The immediate calm provoked by the feeling of a beautifully composed landscape, as the one surrounding La Cabuche, has a counterpart. There is, in this extreme tranquillity, a sense of strangeness, a vibrant worrying feeling suspended in the air. The beauty of a “natural” scene, as it was discovered at the time of William Gilpin’s picturesque in the XVIIIth century, comes with a proportional amount of awe, or even fear.
La Cabuche is one of these spots. Uniquely accessible for Sunday strollers, therefore only by foot, it has the qualities of David Lynch’s famous One Eyed Jack, the brothel located across the Canadian border in British Columbia. Tiny in size, the stone cabin emerges from the vineyards to welcome wine-drinking aficionados as in a secret community reunion, away from the city. The city is at view distance; its lights oscillate and enhance the disturbing sensation.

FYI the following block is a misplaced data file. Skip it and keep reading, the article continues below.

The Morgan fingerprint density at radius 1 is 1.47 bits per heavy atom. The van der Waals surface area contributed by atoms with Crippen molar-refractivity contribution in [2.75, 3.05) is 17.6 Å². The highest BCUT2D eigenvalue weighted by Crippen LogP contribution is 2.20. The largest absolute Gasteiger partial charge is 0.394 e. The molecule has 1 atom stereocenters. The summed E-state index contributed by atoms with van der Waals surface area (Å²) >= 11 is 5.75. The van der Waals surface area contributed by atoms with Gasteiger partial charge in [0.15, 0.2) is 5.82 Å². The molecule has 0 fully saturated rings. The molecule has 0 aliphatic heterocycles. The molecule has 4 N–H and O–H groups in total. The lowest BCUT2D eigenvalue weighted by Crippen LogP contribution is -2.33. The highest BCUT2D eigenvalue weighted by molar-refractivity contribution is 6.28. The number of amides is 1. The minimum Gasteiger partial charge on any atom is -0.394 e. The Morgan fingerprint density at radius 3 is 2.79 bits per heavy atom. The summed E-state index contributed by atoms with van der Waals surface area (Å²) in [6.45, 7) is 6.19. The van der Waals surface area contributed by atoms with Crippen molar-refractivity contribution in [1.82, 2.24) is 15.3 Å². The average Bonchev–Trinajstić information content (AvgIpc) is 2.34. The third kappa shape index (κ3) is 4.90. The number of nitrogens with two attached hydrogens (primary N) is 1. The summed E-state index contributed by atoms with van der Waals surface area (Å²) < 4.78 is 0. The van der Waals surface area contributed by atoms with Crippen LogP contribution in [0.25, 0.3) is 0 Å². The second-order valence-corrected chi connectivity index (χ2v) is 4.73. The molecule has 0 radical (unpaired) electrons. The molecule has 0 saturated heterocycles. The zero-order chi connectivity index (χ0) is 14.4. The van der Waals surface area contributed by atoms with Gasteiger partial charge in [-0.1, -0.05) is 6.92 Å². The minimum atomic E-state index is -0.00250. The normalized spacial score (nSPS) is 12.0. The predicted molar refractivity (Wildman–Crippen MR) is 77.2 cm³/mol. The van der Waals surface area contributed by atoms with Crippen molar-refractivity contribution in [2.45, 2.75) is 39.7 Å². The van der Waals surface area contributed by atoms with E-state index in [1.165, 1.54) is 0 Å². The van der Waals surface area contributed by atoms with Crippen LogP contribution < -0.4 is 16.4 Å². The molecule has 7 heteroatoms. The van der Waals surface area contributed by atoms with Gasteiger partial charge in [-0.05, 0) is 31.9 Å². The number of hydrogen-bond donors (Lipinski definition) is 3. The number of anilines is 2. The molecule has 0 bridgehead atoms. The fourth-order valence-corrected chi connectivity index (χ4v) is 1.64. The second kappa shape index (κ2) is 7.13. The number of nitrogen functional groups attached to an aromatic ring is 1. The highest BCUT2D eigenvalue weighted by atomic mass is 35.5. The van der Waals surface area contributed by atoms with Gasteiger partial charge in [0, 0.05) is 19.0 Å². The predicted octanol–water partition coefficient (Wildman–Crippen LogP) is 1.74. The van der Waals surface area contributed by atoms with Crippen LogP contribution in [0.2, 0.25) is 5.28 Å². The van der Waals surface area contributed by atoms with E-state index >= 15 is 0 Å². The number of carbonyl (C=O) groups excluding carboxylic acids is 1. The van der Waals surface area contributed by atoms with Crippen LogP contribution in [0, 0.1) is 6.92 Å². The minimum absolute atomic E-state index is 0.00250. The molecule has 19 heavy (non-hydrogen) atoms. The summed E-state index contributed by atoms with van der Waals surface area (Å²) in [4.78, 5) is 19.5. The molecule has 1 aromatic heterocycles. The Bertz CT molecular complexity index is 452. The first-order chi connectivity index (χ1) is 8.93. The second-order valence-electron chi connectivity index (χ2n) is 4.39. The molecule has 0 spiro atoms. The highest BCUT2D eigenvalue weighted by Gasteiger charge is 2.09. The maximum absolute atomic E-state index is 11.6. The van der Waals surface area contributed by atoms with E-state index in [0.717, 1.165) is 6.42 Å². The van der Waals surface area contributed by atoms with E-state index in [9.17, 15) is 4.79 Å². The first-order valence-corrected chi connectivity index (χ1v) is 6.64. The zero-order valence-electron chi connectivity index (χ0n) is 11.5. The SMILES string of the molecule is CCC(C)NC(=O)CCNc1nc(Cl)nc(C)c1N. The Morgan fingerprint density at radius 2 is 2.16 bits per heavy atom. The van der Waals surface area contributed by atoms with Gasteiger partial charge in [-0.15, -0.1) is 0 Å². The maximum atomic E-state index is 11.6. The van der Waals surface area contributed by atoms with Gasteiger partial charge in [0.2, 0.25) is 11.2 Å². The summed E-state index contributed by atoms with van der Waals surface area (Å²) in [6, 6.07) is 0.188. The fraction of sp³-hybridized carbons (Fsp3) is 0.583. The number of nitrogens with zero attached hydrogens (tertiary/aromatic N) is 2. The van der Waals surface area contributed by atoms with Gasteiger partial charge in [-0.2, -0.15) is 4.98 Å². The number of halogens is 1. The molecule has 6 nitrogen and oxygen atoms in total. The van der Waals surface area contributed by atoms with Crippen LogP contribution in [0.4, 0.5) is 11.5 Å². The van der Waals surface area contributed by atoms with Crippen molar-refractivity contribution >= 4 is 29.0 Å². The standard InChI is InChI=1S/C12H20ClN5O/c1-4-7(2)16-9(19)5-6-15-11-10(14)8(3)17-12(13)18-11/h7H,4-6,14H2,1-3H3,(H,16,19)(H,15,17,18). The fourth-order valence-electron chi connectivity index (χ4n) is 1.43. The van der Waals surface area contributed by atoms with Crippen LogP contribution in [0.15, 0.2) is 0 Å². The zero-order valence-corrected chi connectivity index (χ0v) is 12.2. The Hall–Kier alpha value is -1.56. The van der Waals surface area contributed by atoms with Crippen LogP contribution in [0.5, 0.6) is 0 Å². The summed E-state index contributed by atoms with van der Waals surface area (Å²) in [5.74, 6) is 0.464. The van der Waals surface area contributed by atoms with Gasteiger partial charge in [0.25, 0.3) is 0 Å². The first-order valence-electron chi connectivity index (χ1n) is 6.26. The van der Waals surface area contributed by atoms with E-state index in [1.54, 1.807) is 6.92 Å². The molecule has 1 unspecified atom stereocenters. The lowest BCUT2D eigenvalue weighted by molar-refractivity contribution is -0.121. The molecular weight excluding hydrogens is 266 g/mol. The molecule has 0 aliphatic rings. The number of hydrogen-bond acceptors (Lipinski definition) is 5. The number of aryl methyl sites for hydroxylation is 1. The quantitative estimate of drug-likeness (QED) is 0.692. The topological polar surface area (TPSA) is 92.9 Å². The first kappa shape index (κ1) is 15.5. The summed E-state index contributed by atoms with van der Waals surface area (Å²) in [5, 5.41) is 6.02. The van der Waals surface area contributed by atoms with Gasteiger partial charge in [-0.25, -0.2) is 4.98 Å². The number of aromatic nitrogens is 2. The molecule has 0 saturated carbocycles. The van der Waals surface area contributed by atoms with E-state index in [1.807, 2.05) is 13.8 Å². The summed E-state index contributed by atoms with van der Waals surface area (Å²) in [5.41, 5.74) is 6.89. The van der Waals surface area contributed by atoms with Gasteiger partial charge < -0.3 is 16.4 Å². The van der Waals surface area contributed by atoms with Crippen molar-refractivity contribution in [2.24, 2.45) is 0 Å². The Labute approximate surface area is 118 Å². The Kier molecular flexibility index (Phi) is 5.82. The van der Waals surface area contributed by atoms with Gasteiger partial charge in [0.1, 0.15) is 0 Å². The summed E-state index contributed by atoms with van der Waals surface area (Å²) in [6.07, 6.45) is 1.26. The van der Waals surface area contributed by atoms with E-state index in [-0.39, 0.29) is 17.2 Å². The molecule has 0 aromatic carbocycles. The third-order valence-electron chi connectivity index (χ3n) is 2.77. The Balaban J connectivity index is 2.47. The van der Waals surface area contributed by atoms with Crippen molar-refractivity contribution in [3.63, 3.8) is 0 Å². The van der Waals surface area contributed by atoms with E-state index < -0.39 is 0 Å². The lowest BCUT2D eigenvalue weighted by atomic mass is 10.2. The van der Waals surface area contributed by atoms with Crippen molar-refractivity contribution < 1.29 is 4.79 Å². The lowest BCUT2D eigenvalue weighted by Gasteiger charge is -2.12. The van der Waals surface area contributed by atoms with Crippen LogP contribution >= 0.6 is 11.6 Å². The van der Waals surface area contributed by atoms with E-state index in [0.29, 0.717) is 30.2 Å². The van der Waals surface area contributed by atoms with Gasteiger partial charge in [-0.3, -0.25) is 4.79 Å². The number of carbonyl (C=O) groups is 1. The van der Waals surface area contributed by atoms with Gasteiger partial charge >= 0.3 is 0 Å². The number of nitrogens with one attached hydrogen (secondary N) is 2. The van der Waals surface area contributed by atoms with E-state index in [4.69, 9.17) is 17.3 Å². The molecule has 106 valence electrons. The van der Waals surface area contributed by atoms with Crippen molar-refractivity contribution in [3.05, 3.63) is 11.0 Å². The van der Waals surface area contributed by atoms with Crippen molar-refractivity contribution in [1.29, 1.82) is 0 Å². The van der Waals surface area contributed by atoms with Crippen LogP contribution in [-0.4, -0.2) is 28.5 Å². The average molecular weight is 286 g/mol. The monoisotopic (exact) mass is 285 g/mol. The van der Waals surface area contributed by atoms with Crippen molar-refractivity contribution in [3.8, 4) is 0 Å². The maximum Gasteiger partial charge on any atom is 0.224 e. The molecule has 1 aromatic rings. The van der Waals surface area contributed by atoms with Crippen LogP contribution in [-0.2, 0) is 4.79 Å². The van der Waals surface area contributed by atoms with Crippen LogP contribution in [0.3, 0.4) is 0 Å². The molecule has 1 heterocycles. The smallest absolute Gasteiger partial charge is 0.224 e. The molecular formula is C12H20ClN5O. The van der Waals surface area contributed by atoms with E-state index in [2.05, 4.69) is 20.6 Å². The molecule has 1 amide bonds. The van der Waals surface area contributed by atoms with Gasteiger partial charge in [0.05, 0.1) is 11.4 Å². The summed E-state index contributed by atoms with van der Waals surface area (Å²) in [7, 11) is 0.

The canopy protects the face of Van Gogh from the sun; its simple straw hat draws a horizontal line in the sky floating over the vineyards. The blue fluorescent sign announces the improbability of a normal occupation of the house.
Another fluorescent oval white light fills the interior. It illuminates the odd space and guest’s faces seating on a powerful contrasting colour.
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